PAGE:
Americanization of Emily, The (1964)

The Americanization of Emily (1964), directed by Arthur Hiller.

Surprisingly cynical comedy about honor and cowardice, and how love copes with both.

James Garner is a proud coward. He sees life as it "is", not how it "ought" to be and can find no reason why he should fight and die in something as abstract as WW2. So he works as a dog robber, supplying all his admiral's needs while living well himself far from the fighting. This is not a comical pose; he's serious about what he wants.

The twist is that his crazy admiral arranges for him to be the first man on the beach during the Normandy Invasion.

Julie Andrews is his British driver, much disapproving of their sybaritic lifestyle in the face of years of deprivation and sacrifice in England. Screenwriter Paddy Chayefsky tends to have his characters rant and speechify and has Garner reply:


You American-haters bore me to tears, Miss Barham. I've dealt with Europeans all my life. I know all about us parvenus from the States who come over here and race around your old Cathedral towns with our cameras and Coca-cola bottles... Brawl in your pubs, paw at your women, and act like we own the world. We over-tip, we talk too loud, we think we can buy anything with a Hershey bar. I've had Germans and Italians tell me how politically ingenuous we are, and perhaps so. But we haven't managed a Hitler or a Mussolini yet. I've had Frenchmen call me a savage because I only took half an hour for lunch. Hell, Miss Barham, the only reason the French take two hours for lunch is because the service in their restaurants is lousy. The most tedious lot are you British. We crass Americans didn't introduce war into your little island. This war, Miss Barham, to which we Americans are so insensitive, is the result of 2000 years of European greed, barbarism, superstition, and stupidity. Don't blame it on our Coca-cola bottles. Europe was a going brothel long before we came to town.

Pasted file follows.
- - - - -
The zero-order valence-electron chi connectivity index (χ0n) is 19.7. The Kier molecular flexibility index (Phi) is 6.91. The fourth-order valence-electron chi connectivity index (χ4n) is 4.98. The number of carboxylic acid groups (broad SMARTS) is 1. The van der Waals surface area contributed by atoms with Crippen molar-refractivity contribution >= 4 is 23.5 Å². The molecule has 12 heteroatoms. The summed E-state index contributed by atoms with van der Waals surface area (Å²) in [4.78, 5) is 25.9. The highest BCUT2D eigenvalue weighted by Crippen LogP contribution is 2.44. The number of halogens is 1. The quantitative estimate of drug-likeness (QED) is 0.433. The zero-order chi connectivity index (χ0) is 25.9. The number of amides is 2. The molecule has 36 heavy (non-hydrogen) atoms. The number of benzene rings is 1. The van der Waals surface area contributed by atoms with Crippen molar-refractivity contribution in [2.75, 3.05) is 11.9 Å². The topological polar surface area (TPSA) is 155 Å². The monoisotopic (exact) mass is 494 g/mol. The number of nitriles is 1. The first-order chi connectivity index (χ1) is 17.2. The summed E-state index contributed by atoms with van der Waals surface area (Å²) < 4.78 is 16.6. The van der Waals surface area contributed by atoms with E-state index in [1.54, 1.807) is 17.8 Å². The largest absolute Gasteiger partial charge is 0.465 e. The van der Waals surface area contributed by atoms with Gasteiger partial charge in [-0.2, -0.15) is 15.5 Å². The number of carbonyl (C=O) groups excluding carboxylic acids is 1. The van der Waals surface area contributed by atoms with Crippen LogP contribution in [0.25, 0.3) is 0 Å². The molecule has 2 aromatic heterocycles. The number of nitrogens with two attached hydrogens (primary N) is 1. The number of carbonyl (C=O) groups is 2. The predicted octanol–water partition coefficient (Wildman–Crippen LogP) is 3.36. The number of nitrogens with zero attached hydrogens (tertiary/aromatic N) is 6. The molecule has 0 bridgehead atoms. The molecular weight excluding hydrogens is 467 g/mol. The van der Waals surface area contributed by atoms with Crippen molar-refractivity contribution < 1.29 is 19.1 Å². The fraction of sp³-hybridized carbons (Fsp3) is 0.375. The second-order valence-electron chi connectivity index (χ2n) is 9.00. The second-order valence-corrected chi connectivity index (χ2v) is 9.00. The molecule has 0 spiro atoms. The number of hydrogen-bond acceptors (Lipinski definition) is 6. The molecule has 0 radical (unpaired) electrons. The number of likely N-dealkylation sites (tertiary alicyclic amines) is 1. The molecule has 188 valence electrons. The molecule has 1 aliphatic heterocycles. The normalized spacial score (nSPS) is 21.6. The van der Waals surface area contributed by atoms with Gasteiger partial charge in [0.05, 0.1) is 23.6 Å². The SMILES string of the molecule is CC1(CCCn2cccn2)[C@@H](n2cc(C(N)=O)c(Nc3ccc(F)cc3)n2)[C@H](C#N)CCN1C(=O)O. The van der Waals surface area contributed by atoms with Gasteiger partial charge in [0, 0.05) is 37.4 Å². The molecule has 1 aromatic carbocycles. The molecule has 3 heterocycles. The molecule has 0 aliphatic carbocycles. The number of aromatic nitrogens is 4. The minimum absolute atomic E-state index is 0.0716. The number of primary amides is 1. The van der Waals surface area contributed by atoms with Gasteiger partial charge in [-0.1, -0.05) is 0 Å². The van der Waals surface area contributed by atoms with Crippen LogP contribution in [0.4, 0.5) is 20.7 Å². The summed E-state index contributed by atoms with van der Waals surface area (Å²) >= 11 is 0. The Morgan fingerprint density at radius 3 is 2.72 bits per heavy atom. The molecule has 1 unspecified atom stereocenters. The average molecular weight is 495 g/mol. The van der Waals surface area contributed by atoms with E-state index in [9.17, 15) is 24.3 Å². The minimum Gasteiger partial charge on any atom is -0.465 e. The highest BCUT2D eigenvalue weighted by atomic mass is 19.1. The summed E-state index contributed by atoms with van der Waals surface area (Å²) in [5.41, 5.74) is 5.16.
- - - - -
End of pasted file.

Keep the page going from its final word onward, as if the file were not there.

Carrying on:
The character lectures and blasts everyone within range, including war widows. It's a 60s message: nonconformist, anti-war and anti-military, or more exactly, anti-officer. Still, the touch is lighter than say M*A*S*H. Chayefsky doesn't hate the crazy admiral, and he knows war is necessary, he just doesn't want it ennobled or glorified.

Normally in romantic comedy both the man and woman must evolve and accommodate each other (Pride and Prejudice is the textbook) and Julie Andrews does, finally accepting his morals. But he doesn't change apart from a little noble wavering in the last scene, but she talks him out of it.

Andrews is incandescently lovely. I would rather have had more of her and less of the drunken admirals and interservice rivalry plot. This was just after Mary Poppins (1964) and before The Sound of Music (1965). She had such a wholesome "good girl" image during this period that is odd to see her mauling and being mauled in passion scenes. I keep meaning to read her autobiography. She was under 10 years old during the War and I've heard she would give performances in the underground shelters during air raids. (Later: that was a PR myth).

The wikipedia article says that in the novel, "Americanization" refers to trading sex for chocolate bars, stockings, etc. That doesn't happen to Emily in the movie: she's in love. So is he, and says he would die for her, coward that he is.

I notice the houses have no blackout curtains. Didn't that continue until the very end of the War?